STRING IT ALONG

I have this habit of carrying over one ingredient or element from a meal into the next meal, then that dish gets reconstituted into something the following day, until I’m forced to go grocery shopping or fatigue of what’s in front of me. When I reflect upon what I eat, I almost always notice how a week’s worth of meals hang together on the same chain, sequential eating, carry-over food.

For example! We made an intensely good pasta bolognese earlier in the week. It simmered on the stovetop for hours, and I marveled at the rich, meaty smells that wafted through the house. The ingredient list went something like this: onions, carrots, ground veal, diced bacon, goose liver, diced heart, ground beef, mortadella, ground pork. The first night, we ate it over fresh tagliatelle…

…And the next day I stuffed some of its leftovers into oversized conchiglie and topped them with fresh mozzarella, served with roasted radicchio, pomegranate, and lemon zest salad…

…which I later piled into a sandwich with roasted red peppers, bacon, mustard, and smoked turkey…

…But even after several sandwiches, my kitchen was still seemingly overflowing with radicchio…

…so I served up several platefuls of French green puy lentils (simmered in stock, dried bay, shallots, peppercorns and cumin) and roasted potatoes (just with a bit of olive oil and rosemary), and put those roasted radicchio halves back into the mix…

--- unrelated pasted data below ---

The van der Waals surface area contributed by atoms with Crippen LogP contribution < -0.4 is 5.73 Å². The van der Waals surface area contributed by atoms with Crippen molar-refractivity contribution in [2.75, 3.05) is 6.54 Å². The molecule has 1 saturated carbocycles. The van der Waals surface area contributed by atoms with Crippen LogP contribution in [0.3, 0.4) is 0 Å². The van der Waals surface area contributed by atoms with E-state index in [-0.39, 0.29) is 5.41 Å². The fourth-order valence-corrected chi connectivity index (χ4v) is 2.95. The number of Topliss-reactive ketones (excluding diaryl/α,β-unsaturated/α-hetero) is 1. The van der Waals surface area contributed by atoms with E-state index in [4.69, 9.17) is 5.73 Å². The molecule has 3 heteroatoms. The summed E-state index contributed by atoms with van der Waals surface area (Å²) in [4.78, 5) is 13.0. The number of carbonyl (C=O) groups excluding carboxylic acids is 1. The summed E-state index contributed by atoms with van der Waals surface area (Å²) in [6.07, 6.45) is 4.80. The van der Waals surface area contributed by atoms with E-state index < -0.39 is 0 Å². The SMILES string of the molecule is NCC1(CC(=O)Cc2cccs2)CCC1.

…But I made too many lentils and too many potatoes, so I had them both, again, the next day. I stirred fried bacon, sriracha, lime juice and cilantro into the lentils, and that gave them a second life.

I like seeing how meals relate to one another, how they create a conversation that we can control (and sometimes can’t), how our meals create a story about our lives, a narrative of our habits and passions, how we use and reuse certain things to keep our palate fresh and to keep our minds interested. Often I make way too much food and instead of learning how to make one cup of rice instead of four, I’ve just learned how to be more creative with the leftovers. I think I prefer it that way.

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One response to “STRING IT ALONG

  1. this seems like a great way of cooking! kind of like designing/making craft or something- you have a bit of this wool left over so you’re going to make this, then you knit too much so you have to make something else with that…

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